Verse > Anthologies > Elizabethan Sonnets > Licia
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Seccombe and Arber, comps.  Elizabethan Sonnets.  1904.
 
Licia
Sonnet XLVI. If he be dead in whom no heart remains
Giles Fletcher (1586?–1623)
 
IF he be dead in whom no heart remains,
Or lifeless be in whom no life is found;
If he do pine, that never comfort gains;
And be distressed that hath his deadly wound:
  Then must I die, whose heart elsewhere is clad;        5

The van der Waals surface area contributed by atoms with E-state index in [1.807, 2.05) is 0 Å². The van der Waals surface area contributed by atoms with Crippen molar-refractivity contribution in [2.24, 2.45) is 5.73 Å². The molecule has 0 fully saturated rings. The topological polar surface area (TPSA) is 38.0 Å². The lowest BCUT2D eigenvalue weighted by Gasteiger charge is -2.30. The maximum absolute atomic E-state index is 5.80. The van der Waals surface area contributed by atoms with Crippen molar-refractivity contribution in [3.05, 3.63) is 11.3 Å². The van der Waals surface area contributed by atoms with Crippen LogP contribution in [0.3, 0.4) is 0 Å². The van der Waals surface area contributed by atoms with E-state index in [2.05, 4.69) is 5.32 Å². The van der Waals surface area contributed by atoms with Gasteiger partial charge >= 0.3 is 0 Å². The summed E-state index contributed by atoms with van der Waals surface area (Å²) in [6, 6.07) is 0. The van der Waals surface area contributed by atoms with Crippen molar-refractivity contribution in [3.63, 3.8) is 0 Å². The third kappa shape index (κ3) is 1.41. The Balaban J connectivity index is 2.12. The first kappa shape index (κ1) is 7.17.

And lifeless pass the greedy worms to feed:
Then must I pine, that never comfort had;
And be distressed, whose wound with tears doth bleed.
  Which if I do, why do I not wax cold?
Why rest I not like one that wants a heart?        10
Why move I still like him that life doth hold;
And sense enjoy both of my joy and smart?
  Like NIOBE Queen, which, made a stone, did weep:
  LICIA my heart, dead and alive, doth keep.
 
 
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